So this is the picture I shot in one of my attempts to take a landscape.
Yuch. Looks pretty washed out, and it isn't very straight.
The very first thing I'm going to do is switch to 16-bit mode by clicking on Image... Mode... 16-bits/Channel. Because I'm go to be mucking with colors and stretching them, squishing them, and otherwise distorting them I want as many variations of colors as possible.
Then I'm going to set this to Adobe RGB color space if it's not already there. Again, pretty much the same reason as above - more colors. Adobe RGB is a larger color space then sRGB - that is, it actually has more colors available to use. (It's a very long story so trust me for now.) Choose Image... Mode... Convert To Profile and choose Adobe RGB (1998) as the Destination Space. If the Source Space is already Adobe RGB then click Cancel, otherwise click on OK.
Next I'm going to tackle the washed out look by adjusting the Levels to get some contrast in there. Image... Adjustments... Levels and here is the histogram.
One of the ideas behind using Levels is to utilize the entire range of colors from pure black to pure white. This histogram shows that my image is only using about 2/3 of the range, all in the middle. I'm going to stretch out the colors to use as much range as possible - well, as much as necessary to make the image look good.
The first thing I'm going to do is grab that bottom left slider - the black one - and drag it over to where the blacks seem to start, right at the beginning of the hump. By doing this I'm telling Photoshop to make my blacks start at the point above the slider - or in other words, make this point pure black. Anything blacker (to the left) will be made black, too, but there's not much black in that range so it won't make much difference.
Then I'll grab the right slider - the white one - and drag it over to the left, again to the beginning of the hump. Same idea - make this pure white as well as anything brighter.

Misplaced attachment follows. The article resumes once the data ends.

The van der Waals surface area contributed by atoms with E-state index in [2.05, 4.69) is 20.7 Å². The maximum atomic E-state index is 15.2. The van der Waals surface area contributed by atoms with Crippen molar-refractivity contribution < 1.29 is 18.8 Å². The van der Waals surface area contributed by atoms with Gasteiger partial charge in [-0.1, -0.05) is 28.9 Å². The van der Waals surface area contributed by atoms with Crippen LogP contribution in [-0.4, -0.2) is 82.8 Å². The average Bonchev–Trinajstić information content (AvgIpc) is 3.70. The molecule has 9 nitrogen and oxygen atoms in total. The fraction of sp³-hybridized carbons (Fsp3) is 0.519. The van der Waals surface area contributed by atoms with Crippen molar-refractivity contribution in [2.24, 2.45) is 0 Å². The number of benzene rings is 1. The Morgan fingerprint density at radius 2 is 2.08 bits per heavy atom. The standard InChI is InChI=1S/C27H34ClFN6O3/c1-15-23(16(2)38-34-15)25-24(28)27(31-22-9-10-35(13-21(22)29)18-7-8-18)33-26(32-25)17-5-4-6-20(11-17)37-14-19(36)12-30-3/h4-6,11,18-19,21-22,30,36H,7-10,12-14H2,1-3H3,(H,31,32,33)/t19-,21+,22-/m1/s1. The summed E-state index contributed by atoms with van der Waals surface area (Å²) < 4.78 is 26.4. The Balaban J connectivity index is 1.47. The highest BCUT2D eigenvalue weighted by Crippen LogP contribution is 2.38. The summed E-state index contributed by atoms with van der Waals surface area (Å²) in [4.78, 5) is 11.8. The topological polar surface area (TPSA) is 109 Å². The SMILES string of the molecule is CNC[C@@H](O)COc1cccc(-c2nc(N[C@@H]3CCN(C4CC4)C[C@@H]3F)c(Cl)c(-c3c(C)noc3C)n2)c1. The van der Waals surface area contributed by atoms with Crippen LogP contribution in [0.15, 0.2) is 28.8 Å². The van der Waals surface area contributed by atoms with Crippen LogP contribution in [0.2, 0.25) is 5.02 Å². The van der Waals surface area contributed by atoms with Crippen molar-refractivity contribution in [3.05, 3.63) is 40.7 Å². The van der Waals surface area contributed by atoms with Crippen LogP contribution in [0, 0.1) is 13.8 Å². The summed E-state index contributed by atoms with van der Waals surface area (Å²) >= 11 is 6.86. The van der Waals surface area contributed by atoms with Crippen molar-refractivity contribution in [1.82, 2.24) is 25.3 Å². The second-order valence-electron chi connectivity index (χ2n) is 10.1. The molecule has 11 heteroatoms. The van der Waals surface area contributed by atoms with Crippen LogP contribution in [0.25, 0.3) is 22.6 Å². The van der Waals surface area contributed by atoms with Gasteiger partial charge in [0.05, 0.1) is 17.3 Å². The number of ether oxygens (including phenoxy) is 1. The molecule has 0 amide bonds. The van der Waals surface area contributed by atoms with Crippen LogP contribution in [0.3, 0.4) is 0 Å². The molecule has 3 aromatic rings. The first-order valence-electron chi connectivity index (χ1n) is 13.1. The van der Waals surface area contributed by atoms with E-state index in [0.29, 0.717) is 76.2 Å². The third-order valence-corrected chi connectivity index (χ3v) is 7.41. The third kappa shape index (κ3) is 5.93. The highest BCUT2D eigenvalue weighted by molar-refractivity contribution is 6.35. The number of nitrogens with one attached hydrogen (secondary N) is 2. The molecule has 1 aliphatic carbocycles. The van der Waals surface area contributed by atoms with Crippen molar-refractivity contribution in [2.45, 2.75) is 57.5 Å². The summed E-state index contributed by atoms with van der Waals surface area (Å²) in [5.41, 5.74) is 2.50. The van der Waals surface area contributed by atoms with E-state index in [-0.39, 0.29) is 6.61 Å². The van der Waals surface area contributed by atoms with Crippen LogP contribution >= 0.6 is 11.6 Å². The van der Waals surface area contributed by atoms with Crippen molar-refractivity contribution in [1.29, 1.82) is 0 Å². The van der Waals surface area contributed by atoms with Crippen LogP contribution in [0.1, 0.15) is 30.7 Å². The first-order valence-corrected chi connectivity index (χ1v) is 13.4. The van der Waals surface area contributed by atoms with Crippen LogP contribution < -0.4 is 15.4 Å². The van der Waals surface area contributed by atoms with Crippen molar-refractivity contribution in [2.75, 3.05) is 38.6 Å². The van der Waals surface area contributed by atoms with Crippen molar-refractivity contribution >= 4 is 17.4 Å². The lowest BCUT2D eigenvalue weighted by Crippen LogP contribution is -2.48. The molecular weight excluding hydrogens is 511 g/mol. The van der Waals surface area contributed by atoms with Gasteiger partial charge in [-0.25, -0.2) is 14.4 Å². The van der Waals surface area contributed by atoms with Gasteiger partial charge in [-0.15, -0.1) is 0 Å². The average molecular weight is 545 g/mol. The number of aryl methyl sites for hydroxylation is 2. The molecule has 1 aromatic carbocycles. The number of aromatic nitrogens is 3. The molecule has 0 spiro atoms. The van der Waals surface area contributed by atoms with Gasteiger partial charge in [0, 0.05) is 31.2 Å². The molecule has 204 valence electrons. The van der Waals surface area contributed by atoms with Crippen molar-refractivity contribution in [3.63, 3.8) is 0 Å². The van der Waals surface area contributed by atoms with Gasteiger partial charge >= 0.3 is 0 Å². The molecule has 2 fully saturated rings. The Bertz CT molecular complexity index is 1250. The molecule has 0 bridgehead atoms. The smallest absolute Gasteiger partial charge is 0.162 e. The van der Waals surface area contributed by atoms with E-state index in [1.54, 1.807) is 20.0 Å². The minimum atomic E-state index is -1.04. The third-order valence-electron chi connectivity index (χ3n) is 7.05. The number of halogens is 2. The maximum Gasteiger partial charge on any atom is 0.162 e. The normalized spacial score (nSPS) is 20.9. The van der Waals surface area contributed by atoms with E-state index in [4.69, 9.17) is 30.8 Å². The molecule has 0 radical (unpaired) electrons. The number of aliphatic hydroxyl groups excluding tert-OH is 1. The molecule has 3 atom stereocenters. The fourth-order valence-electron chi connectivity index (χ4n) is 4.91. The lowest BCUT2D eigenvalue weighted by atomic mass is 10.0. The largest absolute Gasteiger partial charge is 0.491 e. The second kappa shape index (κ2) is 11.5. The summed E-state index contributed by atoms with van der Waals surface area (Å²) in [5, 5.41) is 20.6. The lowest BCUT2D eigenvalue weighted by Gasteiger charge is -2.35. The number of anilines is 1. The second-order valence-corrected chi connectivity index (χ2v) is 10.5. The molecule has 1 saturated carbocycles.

Here's the histogram:
And the resulting image:
But I didn't like that, because it really increased the glare at the top of the gazebo, and I lost detail. If you look at the histogram above you'll see that there *are* some whites all the way to the right edge - very few, indicated by the very thin black line, but they are there.
Here's the detail I lost (original on the left):
To get the details back I'm going to move the right slider back all the way to the right.
Come to think of it, I lost some blacks in the same way when I compressed them by moving the left slider. But with blacks it doesn't seem so noticeable. Losing the whites by compressing them did noticable damage, so I want those details back. The blacks I destroyed just became more shadows, and the eye doesn't seem to notice that. (Well, in *this* picture it didn't. Sometimes it's the other way around.)
Now the image doesn't look quite right. It's a little dark. I'm going to move the middle slider - the midtones - around until it looks good to my eye. Moving it to the left will make the image brighter, and to the right makes it darker.
This step is totally subjective - play with the middle slider until it looks good.
This is what I eneded up with:
And this is the histogram:
And that's it. The picture doesn't looked washed out any more, and we're using almost the entire range of color. What's important is that it looks good to me.
OK, the *colors* look good to me.